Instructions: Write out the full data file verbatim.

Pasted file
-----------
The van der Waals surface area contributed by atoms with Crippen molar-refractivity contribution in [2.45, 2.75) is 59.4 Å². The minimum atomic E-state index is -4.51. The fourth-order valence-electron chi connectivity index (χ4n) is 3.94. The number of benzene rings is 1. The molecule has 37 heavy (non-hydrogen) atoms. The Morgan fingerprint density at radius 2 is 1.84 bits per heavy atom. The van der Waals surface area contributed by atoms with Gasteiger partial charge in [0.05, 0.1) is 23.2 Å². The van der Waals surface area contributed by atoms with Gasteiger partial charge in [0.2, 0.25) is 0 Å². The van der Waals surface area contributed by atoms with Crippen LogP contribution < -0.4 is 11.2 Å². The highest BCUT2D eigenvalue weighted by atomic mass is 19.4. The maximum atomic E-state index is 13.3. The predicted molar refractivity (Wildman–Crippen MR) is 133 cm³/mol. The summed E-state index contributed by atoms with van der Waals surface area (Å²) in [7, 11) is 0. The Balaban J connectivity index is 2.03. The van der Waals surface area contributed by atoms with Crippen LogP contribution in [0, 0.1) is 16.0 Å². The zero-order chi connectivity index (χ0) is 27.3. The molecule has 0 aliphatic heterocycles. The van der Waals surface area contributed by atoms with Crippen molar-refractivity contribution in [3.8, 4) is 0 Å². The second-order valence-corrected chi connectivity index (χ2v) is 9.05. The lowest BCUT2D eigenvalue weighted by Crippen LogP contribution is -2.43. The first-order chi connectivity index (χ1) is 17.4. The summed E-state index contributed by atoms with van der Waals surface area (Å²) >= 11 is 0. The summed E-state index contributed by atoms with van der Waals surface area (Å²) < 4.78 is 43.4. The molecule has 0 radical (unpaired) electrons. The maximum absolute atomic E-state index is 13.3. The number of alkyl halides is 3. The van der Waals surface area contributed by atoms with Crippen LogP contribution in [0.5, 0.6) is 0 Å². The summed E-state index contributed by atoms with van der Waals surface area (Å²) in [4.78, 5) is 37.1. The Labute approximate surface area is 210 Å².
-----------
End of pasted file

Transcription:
The van der Waals surface area contributed by atoms with Crippen molar-refractivity contribution in [2.45, 2.75) is 59.4 Å². The minimum atomic E-state index is -4.51. The fourth-order valence-electron chi connectivity index (χ4n) is 3.94. The number of benzene rings is 1. The molecule has 37 heavy (non-hydrogen) atoms. The Morgan fingerprint density at radius 2 is 1.84 bits per heavy atom. The van der Waals surface area contributed by atoms with Gasteiger partial charge in [0.05, 0.1) is 23.2 Å². The van der Waals surface area contributed by atoms with Gasteiger partial charge in [0.2, 0.25) is 0 Å². The van der Waals surface area contributed by atoms with Crippen LogP contribution < -0.4 is 11.2 Å². The highest BCUT2D eigenvalue weighted by atomic mass is 19.4. The maximum atomic E-state index is 13.3. The predicted molar refractivity (Wildman–Crippen MR) is 133 cm³/mol. The summed E-state index contributed by atoms with van der Waals surface area (Å²) in [7, 11) is 0. The Balaban J connectivity index is 2.03. The van der Waals surface area contributed by atoms with Crippen LogP contribution in [0, 0.1) is 16.0 Å². The zero-order chi connectivity index (χ0) is 27.3. The molecule has 0 aliphatic heterocycles. The van der Waals surface area contributed by atoms with Crippen molar-refractivity contribution in [3.8, 4) is 0 Å². The second-order valence-corrected chi connectivity index (χ2v) is 9.05. The lowest BCUT2D eigenvalue weighted by Crippen LogP contribution is -2.43. The first-order chi connectivity index (χ1) is 17.4. The summed E-state index contributed by atoms with van der Waals surface area (Å²) >= 11 is 0. The summed E-state index contributed by atoms with van der Waals surface area (Å²) < 4.78 is 43.4. The molecule has 0 radical (unpaired) electrons. The maximum absolute atomic E-state index is 13.3. The number of alkyl halides is 3. The van der Waals surface area contributed by atoms with Crippen LogP contribution in [0.5, 0.6) is 0 Å². The summed E-state index contributed by atoms with van der Waals surface area (Å²) in [4.78, 5) is 37.1. The Labute approximate surface area is 210 Å².